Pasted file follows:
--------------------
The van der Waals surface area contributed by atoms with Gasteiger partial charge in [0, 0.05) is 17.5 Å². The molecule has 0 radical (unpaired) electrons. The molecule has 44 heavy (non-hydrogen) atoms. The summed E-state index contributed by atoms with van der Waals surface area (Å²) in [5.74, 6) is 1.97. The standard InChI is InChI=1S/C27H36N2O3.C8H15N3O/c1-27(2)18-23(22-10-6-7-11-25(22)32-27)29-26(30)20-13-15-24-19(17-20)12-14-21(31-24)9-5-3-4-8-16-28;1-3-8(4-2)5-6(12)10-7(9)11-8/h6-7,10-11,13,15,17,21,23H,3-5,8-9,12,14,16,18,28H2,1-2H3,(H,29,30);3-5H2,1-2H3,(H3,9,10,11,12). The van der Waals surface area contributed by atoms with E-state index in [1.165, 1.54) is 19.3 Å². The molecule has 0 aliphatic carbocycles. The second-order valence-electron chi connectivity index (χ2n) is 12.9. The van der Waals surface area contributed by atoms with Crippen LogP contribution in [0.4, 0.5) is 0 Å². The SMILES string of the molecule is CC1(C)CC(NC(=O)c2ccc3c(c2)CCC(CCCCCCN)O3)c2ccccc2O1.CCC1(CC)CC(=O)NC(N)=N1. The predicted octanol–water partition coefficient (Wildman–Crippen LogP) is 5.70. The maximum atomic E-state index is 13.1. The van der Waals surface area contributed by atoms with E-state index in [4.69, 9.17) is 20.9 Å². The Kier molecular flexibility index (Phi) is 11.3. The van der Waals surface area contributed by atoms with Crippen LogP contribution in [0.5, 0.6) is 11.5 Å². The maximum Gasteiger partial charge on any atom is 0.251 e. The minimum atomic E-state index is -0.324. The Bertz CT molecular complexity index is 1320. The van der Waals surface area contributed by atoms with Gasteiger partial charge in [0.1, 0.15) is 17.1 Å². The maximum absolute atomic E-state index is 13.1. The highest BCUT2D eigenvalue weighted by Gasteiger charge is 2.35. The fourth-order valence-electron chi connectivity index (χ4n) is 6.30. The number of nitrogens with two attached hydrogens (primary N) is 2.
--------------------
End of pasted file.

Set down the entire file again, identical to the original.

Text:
The van der Waals surface area contributed by atoms with Gasteiger partial charge in [0, 0.05) is 17.5 Å². The molecule has 0 radical (unpaired) electrons. The molecule has 44 heavy (non-hydrogen) atoms. The summed E-state index contributed by atoms with van der Waals surface area (Å²) in [5.74, 6) is 1.97. The standard InChI is InChI=1S/C27H36N2O3.C8H15N3O/c1-27(2)18-23(22-10-6-7-11-25(22)32-27)29-26(30)20-13-15-24-19(17-20)12-14-21(31-24)9-5-3-4-8-16-28;1-3-8(4-2)5-6(12)10-7(9)11-8/h6-7,10-11,13,15,17,21,23H,3-5,8-9,12,14,16,18,28H2,1-2H3,(H,29,30);3-5H2,1-2H3,(H3,9,10,11,12). The van der Waals surface area contributed by atoms with E-state index in [1.165, 1.54) is 19.3 Å². The molecule has 0 aliphatic carbocycles. The second-order valence-electron chi connectivity index (χ2n) is 12.9. The van der Waals surface area contributed by atoms with Crippen LogP contribution in [0.4, 0.5) is 0 Å². The SMILES string of the molecule is CC1(C)CC(NC(=O)c2ccc3c(c2)CCC(CCCCCCN)O3)c2ccccc2O1.CCC1(CC)CC(=O)NC(N)=N1. The predicted octanol–water partition coefficient (Wildman–Crippen LogP) is 5.70. The maximum atomic E-state index is 13.1. The van der Waals surface area contributed by atoms with E-state index in [4.69, 9.17) is 20.9 Å². The Kier molecular flexibility index (Phi) is 11.3. The van der Waals surface area contributed by atoms with Crippen LogP contribution in [0.5, 0.6) is 11.5 Å². The maximum Gasteiger partial charge on any atom is 0.251 e. The minimum atomic E-state index is -0.324. The Bertz CT molecular complexity index is 1320. The van der Waals surface area contributed by atoms with Gasteiger partial charge in [0.1, 0.15) is 17.1 Å². The maximum absolute atomic E-state index is 13.1. The highest BCUT2D eigenvalue weighted by Gasteiger charge is 2.35. The fourth-order valence-electron chi connectivity index (χ4n) is 6.30. The number of nitrogens with two attached hydrogens (primary N) is 2.